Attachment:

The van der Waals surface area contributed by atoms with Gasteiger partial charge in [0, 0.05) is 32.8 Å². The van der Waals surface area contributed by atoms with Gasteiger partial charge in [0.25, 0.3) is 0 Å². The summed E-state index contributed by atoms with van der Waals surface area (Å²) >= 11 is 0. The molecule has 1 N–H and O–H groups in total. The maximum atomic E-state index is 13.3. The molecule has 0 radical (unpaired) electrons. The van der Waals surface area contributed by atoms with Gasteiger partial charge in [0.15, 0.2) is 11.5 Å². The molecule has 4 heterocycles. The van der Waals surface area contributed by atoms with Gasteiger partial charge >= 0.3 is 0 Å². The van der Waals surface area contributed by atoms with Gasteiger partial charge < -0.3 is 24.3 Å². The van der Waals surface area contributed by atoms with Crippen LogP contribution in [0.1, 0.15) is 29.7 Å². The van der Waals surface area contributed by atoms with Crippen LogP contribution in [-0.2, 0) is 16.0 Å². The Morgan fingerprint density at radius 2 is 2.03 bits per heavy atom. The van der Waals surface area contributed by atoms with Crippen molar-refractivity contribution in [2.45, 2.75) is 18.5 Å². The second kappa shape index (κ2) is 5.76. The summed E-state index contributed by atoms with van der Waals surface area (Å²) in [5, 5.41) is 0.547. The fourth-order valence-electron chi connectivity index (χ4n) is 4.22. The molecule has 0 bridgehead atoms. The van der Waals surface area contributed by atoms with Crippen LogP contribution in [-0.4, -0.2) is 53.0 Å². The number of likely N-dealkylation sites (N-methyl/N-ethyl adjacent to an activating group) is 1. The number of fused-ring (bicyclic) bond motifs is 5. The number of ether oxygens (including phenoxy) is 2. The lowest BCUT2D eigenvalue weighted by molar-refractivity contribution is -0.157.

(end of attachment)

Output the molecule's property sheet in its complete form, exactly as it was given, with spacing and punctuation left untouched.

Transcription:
The van der Waals surface area contributed by atoms with Gasteiger partial charge in [0, 0.05) is 32.8 Å². The van der Waals surface area contributed by atoms with Gasteiger partial charge in [0.25, 0.3) is 0 Å². The summed E-state index contributed by atoms with van der Waals surface area (Å²) >= 11 is 0. The molecule has 1 N–H and O–H groups in total. The maximum atomic E-state index is 13.3. The molecule has 0 radical (unpaired) electrons. The van der Waals surface area contributed by atoms with Gasteiger partial charge in [0.15, 0.2) is 11.5 Å². The molecule has 4 heterocycles. The van der Waals surface area contributed by atoms with Gasteiger partial charge >= 0.3 is 0 Å². The van der Waals surface area contributed by atoms with Gasteiger partial charge < -0.3 is 24.3 Å². The van der Waals surface area contributed by atoms with Crippen LogP contribution in [0.1, 0.15) is 29.7 Å². The van der Waals surface area contributed by atoms with Crippen LogP contribution in [-0.2, 0) is 16.0 Å². The Morgan fingerprint density at radius 2 is 2.03 bits per heavy atom. The van der Waals surface area contributed by atoms with Crippen molar-refractivity contribution in [2.45, 2.75) is 18.5 Å². The second kappa shape index (κ2) is 5.76. The summed E-state index contributed by atoms with van der Waals surface area (Å²) in [5, 5.41) is 0.547. The fourth-order valence-electron chi connectivity index (χ4n) is 4.22. The molecule has 0 bridgehead atoms. The van der Waals surface area contributed by atoms with Crippen LogP contribution in [-0.4, -0.2) is 53.0 Å². The number of likely N-dealkylation sites (N-methyl/N-ethyl adjacent to an activating group) is 1. The number of fused-ring (bicyclic) bond motifs is 5. The number of ether oxygens (including phenoxy) is 2. The lowest BCUT2D eigenvalue weighted by molar-refractivity contribution is -0.157.